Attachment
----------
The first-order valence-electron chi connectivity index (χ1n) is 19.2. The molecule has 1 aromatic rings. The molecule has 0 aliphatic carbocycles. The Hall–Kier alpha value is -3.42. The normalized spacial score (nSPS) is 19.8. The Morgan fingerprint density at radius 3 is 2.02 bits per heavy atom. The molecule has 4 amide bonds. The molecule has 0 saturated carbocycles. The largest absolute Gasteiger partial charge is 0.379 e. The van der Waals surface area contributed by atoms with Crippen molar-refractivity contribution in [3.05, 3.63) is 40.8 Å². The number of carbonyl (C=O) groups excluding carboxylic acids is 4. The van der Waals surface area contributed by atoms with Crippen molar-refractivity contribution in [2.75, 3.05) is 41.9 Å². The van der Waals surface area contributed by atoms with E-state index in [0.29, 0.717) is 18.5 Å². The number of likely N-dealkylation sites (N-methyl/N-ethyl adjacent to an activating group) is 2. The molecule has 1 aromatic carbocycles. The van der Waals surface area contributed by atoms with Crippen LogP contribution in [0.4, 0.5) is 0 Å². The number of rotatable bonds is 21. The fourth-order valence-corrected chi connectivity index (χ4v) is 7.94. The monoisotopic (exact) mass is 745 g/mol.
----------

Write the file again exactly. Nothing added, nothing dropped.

The first-order valence-electron chi connectivity index (χ1n) is 19.2. The molecule has 1 aromatic rings. The molecule has 0 aliphatic carbocycles. The Hall–Kier alpha value is -3.42. The normalized spacial score (nSPS) is 19.8. The Morgan fingerprint density at radius 3 is 2.02 bits per heavy atom. The molecule has 4 amide bonds. The molecule has 0 saturated carbocycles. The largest absolute Gasteiger partial charge is 0.379 e. The van der Waals surface area contributed by atoms with Crippen molar-refractivity contribution in [3.05, 3.63) is 40.8 Å². The number of carbonyl (C=O) groups excluding carboxylic acids is 4. The van der Waals surface area contributed by atoms with Crippen molar-refractivity contribution in [2.75, 3.05) is 41.9 Å². The van der Waals surface area contributed by atoms with E-state index in [0.29, 0.717) is 18.5 Å². The number of likely N-dealkylation sites (N-methyl/N-ethyl adjacent to an activating group) is 2. The molecule has 1 aromatic carbocycles. The van der Waals surface area contributed by atoms with Crippen LogP contribution in [0.4, 0.5) is 0 Å². The number of rotatable bonds is 21. The fourth-order valence-corrected chi connectivity index (χ4v) is 7.94. The monoisotopic (exact) mass is 745 g/mol.